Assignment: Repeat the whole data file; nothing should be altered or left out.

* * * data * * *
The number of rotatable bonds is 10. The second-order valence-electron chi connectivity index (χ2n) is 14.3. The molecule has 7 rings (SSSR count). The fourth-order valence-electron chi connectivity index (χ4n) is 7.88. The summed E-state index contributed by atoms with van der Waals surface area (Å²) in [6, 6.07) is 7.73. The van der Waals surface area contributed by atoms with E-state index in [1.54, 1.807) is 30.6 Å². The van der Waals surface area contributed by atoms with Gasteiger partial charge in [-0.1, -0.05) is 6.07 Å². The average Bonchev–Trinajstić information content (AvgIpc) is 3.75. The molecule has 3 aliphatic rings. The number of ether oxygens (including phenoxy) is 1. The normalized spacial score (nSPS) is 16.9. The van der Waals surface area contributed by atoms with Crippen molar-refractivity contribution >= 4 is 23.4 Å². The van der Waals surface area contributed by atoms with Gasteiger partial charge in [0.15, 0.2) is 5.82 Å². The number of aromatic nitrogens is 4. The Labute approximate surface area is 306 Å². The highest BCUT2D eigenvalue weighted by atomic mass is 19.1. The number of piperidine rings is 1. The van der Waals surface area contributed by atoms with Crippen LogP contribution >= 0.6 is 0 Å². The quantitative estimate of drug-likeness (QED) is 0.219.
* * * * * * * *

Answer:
The number of rotatable bonds is 10. The second-order valence-electron chi connectivity index (χ2n) is 14.3. The molecule has 7 rings (SSSR count). The fourth-order valence-electron chi connectivity index (χ4n) is 7.88. The summed E-state index contributed by atoms with van der Waals surface area (Å²) in [6, 6.07) is 7.73. The van der Waals surface area contributed by atoms with E-state index in [1.54, 1.807) is 30.6 Å². The van der Waals surface area contributed by atoms with Gasteiger partial charge in [-0.1, -0.05) is 6.07 Å². The average Bonchev–Trinajstić information content (AvgIpc) is 3.75. The molecule has 3 aliphatic rings. The number of ether oxygens (including phenoxy) is 1. The normalized spacial score (nSPS) is 16.9. The van der Waals surface area contributed by atoms with Crippen molar-refractivity contribution >= 4 is 23.4 Å². The van der Waals surface area contributed by atoms with Gasteiger partial charge in [0.15, 0.2) is 5.82 Å². The number of aromatic nitrogens is 4. The Labute approximate surface area is 306 Å². The highest BCUT2D eigenvalue weighted by atomic mass is 19.1. The number of piperidine rings is 1. The van der Waals surface area contributed by atoms with Crippen LogP contribution >= 0.6 is 0 Å². The quantitative estimate of drug-likeness (QED) is 0.219.